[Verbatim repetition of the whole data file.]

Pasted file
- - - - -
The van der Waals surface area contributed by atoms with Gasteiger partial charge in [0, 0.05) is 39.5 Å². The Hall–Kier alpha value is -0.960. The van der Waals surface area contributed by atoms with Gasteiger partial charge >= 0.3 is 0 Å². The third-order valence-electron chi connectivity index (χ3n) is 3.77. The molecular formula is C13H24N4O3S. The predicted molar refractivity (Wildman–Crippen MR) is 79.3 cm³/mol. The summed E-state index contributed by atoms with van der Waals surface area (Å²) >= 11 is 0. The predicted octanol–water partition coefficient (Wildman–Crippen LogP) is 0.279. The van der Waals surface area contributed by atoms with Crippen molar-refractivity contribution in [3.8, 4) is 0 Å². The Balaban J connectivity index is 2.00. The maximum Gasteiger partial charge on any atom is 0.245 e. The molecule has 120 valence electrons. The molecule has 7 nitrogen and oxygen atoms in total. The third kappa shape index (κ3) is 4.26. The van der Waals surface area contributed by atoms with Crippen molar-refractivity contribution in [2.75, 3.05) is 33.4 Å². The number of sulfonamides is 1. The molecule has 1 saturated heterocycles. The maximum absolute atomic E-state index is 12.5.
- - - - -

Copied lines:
The van der Waals surface area contributed by atoms with Gasteiger partial charge in [0, 0.05) is 39.5 Å². The Hall–Kier alpha value is -0.960. The van der Waals surface area contributed by atoms with Gasteiger partial charge >= 0.3 is 0 Å². The third-order valence-electron chi connectivity index (χ3n) is 3.77. The molecular formula is C13H24N4O3S. The predicted molar refractivity (Wildman–Crippen MR) is 79.3 cm³/mol. The summed E-state index contributed by atoms with van der Waals surface area (Å²) >= 11 is 0. The predicted octanol–water partition coefficient (Wildman–Crippen LogP) is 0.279. The van der Waals surface area contributed by atoms with Crippen molar-refractivity contribution in [3.8, 4) is 0 Å². The Balaban J connectivity index is 2.00. The maximum Gasteiger partial charge on any atom is 0.245 e. The molecule has 120 valence electrons. The molecule has 7 nitrogen and oxygen atoms in total. The third kappa shape index (κ3) is 4.26. The van der Waals surface area contributed by atoms with Crippen molar-refractivity contribution in [2.75, 3.05) is 33.4 Å². The number of sulfonamides is 1. The molecule has 1 saturated heterocycles. The maximum absolute atomic E-state index is 12.5.